This insane movement opens the door to controlling regular pregnant women too. Everything they do or not do can make them liable to the "personhood". Didn't eat healthy enough? Didn't ake all the prenatal vitamins, too much fat, too much caffeine? Low birth weight or any other issues could be legally blamed on the mother. Children could sue their mothers if it's proven so. Then there's outlawing certain fertility treatments and birth control, miscarriages would be investigated, etc..

    November 9, 2011 at 3:30 pm | Report abuse |
    • RN

      Absolutely, and this coming from the GOP – the same folks who want smaller government.
      Are they perverts that the only thing they want to expand is the governments intrusion into your bedroom?

      November 9, 2011 at 3:38 pm | Report abuse |
    • Rob

      Somebody has to care about the unborn since all we seem to do is want them dead.

      November 9, 2011 at 3:45 pm | Report abuse |
    • Kiki

      And Rob wants to see women dead instead.

      November 9, 2011 at 3:47 pm | Report abuse |
    • Rob

      Actually, of the 50,000,000 abortions that have been done to date, I would imagine a pretty high percentage of them are women. The only people supporting the death of women are those who continue to support this so called right.

      November 9, 2011 at 3:51 pm | Report abuse |
    • dinabq

      It's not just the mother that determines a successful pregnancy but also the health of the man and his sperm. Will the law go after him for his bad habits? NO! If a company's product causes a miscarriage, would the law go after the company? No, of course not. It's only women that should get punished. If a pregnancy threatens a woman's life, should a court decide if an abortion is okay? Or maybe the voters? If you don't like abortion, don't have one.

      November 9, 2011 at 5:50 pm | Report abuse |
  3. filbert

    Is the fertilized egg eligible for welfare?

    November 9, 2011 at 3:31 pm | Report abuse |
    • palintwit

      Only if it's an illegal Mexican fertilized egg.

      November 9, 2011 at 3:36 pm | Report abuse |
    • IceT

      Is child support required for the storage costs of a frozen embryo?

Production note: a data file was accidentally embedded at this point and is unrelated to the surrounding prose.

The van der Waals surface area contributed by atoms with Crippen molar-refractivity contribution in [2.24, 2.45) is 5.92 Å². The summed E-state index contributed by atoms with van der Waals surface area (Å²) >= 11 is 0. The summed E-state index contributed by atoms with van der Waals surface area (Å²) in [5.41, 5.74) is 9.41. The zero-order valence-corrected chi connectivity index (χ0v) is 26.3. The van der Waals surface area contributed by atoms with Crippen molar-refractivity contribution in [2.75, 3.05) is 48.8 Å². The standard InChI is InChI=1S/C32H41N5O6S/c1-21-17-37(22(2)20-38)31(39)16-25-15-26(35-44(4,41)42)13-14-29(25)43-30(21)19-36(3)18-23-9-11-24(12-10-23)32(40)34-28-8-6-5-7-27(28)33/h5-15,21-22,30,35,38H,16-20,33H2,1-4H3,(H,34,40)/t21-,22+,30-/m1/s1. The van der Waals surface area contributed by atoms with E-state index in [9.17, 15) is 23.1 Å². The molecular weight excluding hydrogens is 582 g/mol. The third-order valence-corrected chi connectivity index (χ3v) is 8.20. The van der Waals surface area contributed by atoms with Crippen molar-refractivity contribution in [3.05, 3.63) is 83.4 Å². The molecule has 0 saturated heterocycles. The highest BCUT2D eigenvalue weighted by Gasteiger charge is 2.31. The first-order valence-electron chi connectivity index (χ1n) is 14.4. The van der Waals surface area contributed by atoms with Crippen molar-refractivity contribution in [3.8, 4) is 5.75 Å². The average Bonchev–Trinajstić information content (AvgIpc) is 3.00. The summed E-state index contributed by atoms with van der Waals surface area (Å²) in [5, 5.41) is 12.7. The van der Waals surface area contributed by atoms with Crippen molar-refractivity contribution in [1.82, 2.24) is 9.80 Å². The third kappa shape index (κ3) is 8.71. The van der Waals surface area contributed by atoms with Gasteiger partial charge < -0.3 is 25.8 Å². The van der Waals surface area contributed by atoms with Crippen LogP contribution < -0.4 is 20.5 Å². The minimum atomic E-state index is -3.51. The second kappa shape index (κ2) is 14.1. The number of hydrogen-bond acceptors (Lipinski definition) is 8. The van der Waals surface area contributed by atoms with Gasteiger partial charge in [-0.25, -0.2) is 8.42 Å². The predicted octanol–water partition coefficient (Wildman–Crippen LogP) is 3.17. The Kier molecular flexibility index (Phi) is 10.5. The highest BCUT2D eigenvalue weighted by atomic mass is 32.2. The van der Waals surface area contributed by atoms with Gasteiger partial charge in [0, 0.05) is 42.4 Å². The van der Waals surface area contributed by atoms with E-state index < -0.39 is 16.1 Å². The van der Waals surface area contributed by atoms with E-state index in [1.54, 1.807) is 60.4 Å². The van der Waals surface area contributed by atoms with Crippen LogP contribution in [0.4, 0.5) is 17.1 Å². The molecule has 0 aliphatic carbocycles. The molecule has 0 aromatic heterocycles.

November 9, 2011 at 3:37 pm | Report abuse |
    • JusDav

      Great insight. If they get full benefits, then the would get Social Security if the mother did, tax deduction from conception? hardly think the government would do that.

      November 9, 2011 at 3:42 pm | Report abuse |
  4. Contrarian Thinker

    For those suggesting this is about "protecting" unborn multi-celled organisms without cognitive function, and not about religious-based suppression of women's rights, I offer the following consideration: Suppose this referendum instead suggested a ban on masturbation, as it could be construed as an act of mass murder, how many men would vote yes on that bill?

    November 9, 2011 at 3:33 pm | Report abuse |
    • Joshua Cross

      Brilliant answer.

      Seriously. I wrote a blog postulating this about 18 months ago but your succintness and turn on the argument to backstop your logic are impressive.

      So what do you figure on the consicousness issue? 26 weeks?

      November 9, 2011 at 3:40 pm | Report abuse |
    • Andrew

      @Contrarian Thinker – thank you for making that point. The principle is the same, I don't see how individual sperm can count as people, nor do I think we should mourn the death skin cells on the scalp.

      November 9, 2011 at 3:42 pm | Report abuse |
    • Rob

      Stop patting yourself on the back. The product of this act will never become a human being. Every human life begins with conception. Sperm on it's own accord will never become a life. I suspect you probably know a lot about that. 🙂

      November 9, 2011 at 3:47 pm | Report abuse |
    • Contrarian Thinker